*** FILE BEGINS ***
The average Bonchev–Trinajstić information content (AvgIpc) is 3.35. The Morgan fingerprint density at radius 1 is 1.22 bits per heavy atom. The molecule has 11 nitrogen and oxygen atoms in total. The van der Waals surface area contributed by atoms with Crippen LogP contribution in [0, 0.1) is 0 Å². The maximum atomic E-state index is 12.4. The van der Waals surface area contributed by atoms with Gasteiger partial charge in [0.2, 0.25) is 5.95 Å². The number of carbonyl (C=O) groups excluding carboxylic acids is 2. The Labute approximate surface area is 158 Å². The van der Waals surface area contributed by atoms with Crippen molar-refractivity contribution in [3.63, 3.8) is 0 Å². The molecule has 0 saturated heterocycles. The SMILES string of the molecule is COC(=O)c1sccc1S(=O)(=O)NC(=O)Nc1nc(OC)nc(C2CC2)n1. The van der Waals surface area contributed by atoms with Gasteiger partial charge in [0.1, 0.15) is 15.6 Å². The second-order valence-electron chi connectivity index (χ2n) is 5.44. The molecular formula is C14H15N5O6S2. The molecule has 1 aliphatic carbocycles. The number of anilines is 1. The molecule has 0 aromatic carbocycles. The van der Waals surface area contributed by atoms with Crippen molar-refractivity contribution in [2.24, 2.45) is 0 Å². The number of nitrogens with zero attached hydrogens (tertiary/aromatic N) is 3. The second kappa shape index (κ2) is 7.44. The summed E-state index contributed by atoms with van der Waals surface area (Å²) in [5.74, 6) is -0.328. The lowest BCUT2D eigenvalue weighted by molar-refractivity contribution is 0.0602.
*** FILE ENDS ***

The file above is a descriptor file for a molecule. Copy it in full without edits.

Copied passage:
The average Bonchev–Trinajstić information content (AvgIpc) is 3.35. The Morgan fingerprint density at radius 1 is 1.22 bits per heavy atom. The molecule has 11 nitrogen and oxygen atoms in total. The van der Waals surface area contributed by atoms with Crippen LogP contribution in [0, 0.1) is 0 Å². The maximum atomic E-state index is 12.4. The van der Waals surface area contributed by atoms with Gasteiger partial charge in [0.2, 0.25) is 5.95 Å². The number of carbonyl (C=O) groups excluding carboxylic acids is 2. The Labute approximate surface area is 158 Å². The van der Waals surface area contributed by atoms with Crippen molar-refractivity contribution in [3.63, 3.8) is 0 Å². The molecule has 0 saturated heterocycles. The SMILES string of the molecule is COC(=O)c1sccc1S(=O)(=O)NC(=O)Nc1nc(OC)nc(C2CC2)n1. The van der Waals surface area contributed by atoms with Gasteiger partial charge in [0.1, 0.15) is 15.6 Å². The second-order valence-electron chi connectivity index (χ2n) is 5.44. The molecular formula is C14H15N5O6S2. The molecule has 1 aliphatic carbocycles. The number of anilines is 1. The molecule has 0 aromatic carbocycles. The van der Waals surface area contributed by atoms with Crippen molar-refractivity contribution in [2.24, 2.45) is 0 Å². The number of nitrogens with zero attached hydrogens (tertiary/aromatic N) is 3. The second kappa shape index (κ2) is 7.44. The summed E-state index contributed by atoms with van der Waals surface area (Å²) in [5.74, 6) is -0.328. The lowest BCUT2D eigenvalue weighted by molar-refractivity contribution is 0.0602.